Remember remember there’s no 31st of November

Between the election (thank you, voting Americans) impinging on me across the Atlantic, tricky life stuff and happy surprises, writing’s been pretty rough this past month.

Not stopped, or stalled out, but rough. Some good days were mixed in, and I’ll talk about the math of it all in a bit, but, the short version? This year I’ve already written as much prose as I wrote in the last three-to-four years combined. I wrote more than this at my peak, but where I’m at is a huge leap up from the low point of my depression. I think it’s right to be proud that I’m doing so much better – and I am very thankful to all of you for supporting me to help get me to this point.

Something else your support has helped bring into being is a republished edition of Dog Country – which is very nearly a real thing. All the files have been gathered up, things have been clicked, and we’re just waiting on Amazon to finish reviewing everything so things go live.

After Jon Oliver’s edits (mentioned a few months ago) were locked down, I got some help doing the layouts from Kate Coe of, and covers by Pye Parr. That’s all come together – and I am massively pleased with how it has all come together.

More on that soon – hopefully by the end of the week – although I think that if you love the cover art half as much as I do you’re going to be thrilled.

Now then.


I like math in principle, though in practice it can be almost painfully tricky. But it lets me do absurd things relating to word counts.

You may remember me mentioning, long long ago, that I wound up looking at word counts as a goal rather than as a measure. It’s important, I think, to avoid using word counts as goals – especially for me, the problem is never the word count, the problem is something to do with the writing, or not having the right environment to write in. But as a measure? Very useful.

As you know, I outline. So I can do a little simple math with a spreadsheet – the wordcount for the part of the outline I’ve written, divided by the outline’s overall wordcount, gives me the rough percentage of how far I am through my book.

For example, if I’ve written my way through 150 words of a 500 word outline, I have written 0.3, or 30%, of my book.

If I wrote 5000 words of prose to get through 150 words of outline, that means that by the time I’ve written through all 500 words of the outline, my manuscript will be about 16 667 words long. ( 150/500 = 0.3, 5000/0.3 = 16 667, rounded off.)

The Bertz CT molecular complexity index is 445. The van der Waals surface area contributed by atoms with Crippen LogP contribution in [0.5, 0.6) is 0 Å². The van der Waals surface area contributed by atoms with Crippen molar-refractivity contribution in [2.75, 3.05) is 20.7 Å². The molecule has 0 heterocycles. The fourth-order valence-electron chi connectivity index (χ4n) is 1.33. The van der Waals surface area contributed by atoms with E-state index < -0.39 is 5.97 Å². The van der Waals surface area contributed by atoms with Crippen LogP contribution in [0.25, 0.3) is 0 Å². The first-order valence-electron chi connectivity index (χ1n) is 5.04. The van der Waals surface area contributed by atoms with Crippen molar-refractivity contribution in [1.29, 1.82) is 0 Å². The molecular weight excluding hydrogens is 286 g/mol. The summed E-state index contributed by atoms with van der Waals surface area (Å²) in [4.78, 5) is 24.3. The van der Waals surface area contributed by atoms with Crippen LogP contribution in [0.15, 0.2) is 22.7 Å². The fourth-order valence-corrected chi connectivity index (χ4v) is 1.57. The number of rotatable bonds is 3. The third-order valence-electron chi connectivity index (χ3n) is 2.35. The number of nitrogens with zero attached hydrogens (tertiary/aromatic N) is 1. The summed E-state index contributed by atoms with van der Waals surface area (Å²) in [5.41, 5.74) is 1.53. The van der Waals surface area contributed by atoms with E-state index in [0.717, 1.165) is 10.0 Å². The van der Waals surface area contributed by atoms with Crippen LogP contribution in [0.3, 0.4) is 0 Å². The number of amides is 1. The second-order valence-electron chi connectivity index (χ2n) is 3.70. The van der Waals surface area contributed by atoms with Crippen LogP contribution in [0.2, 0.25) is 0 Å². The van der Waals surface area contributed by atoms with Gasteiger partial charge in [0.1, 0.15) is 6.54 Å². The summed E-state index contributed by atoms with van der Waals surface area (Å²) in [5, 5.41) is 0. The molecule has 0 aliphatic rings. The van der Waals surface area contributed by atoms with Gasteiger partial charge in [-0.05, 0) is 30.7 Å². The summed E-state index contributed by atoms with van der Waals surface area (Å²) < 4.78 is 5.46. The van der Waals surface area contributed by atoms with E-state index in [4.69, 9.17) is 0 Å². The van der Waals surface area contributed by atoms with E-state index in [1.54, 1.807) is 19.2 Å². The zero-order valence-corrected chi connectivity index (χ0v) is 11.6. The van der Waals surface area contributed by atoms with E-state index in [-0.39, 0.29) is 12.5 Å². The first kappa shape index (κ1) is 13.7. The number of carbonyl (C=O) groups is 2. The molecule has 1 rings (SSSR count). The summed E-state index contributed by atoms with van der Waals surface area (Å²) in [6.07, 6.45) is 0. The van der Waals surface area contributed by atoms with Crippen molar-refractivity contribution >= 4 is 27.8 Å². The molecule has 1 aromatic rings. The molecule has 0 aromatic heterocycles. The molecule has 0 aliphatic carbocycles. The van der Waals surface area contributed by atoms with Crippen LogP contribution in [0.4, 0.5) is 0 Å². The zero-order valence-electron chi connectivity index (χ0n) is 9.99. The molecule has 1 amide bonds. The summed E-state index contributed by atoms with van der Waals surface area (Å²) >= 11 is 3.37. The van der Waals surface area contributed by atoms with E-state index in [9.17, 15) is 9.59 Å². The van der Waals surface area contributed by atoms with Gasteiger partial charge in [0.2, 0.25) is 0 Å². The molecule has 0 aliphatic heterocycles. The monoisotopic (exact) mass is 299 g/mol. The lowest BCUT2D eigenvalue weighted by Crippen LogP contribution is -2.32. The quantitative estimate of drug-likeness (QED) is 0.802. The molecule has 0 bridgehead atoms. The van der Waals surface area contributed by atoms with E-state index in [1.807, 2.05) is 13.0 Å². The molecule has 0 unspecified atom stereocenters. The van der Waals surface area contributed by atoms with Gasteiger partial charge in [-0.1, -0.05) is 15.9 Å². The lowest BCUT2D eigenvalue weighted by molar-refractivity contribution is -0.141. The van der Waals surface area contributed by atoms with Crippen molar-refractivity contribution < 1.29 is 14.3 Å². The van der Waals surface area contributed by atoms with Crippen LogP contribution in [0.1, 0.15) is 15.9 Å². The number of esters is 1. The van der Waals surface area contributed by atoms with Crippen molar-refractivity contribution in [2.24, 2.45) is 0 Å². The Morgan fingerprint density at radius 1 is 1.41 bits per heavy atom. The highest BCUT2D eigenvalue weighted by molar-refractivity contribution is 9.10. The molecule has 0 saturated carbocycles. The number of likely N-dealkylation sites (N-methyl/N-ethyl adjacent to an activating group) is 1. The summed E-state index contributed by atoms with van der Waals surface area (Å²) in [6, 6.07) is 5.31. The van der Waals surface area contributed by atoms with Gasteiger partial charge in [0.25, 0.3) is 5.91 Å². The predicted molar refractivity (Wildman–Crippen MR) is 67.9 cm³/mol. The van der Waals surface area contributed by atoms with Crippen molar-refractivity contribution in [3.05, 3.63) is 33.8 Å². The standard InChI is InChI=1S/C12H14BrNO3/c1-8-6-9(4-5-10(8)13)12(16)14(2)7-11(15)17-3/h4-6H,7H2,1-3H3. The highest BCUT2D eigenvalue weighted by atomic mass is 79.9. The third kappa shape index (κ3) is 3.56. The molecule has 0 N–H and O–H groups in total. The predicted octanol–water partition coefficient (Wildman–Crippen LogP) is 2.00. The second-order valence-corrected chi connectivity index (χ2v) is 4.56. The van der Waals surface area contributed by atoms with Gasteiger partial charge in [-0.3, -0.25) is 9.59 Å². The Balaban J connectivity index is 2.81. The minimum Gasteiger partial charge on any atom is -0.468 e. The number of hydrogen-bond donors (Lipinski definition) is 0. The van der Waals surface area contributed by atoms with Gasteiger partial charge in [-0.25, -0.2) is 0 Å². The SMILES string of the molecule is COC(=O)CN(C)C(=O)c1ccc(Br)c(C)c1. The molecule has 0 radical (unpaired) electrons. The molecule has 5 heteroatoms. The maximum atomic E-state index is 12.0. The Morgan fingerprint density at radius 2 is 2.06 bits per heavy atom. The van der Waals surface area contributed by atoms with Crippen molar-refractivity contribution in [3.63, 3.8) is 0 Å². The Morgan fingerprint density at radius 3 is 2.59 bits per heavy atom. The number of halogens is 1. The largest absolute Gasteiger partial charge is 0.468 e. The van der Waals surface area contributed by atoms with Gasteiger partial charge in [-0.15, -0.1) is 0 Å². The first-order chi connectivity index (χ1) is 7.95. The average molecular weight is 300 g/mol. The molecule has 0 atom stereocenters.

That’s handy!

But then I plug in other measures, including the average daily word count to date, and I can start figuring out how long it’ll take to finish the manuscript.

Based on all that math, I am currently somewhere between 33.25% and 26.09% through the Aconite Braid manuscript. It should be complete anywhere between late February 2021 and early May.

If I was writing at the top possible speed – I do about 80 words per minute, copying text – I’d finish in about 20 hours. Naturally, it’s unrealistic to expect around 40 000 words a day out of me. During Dog Country, I managed to average 4200 words a day – also very quick. I am not working that fast right now – my average is hovering around 960 to 1000 words a day, and given how long I was working at 0 words a day, I’m pretty pleased with that.

While I’d like to hop back to the space opera next writing season – January to May – I think the wise thing to do is give myself the extra time to finish Aconite Braid’s first draft.

So, that’s the update for November, and I hope very much to have proper news about Dog Country slightly later this week.

As ever, thank you all so much for your support – knowing I’ve got fans and patrons out there helps a ton. <3

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By foozzzball

Malcolm Cross, otherwise known as 'foozzzball', lives in London and enjoys the personal space and privacy that the city is known for. When not misdirecting tourists to nonexistant landmarks and lurking at bus stops, Malcolm enjoys writing science fiction and fantasy with a furry twist.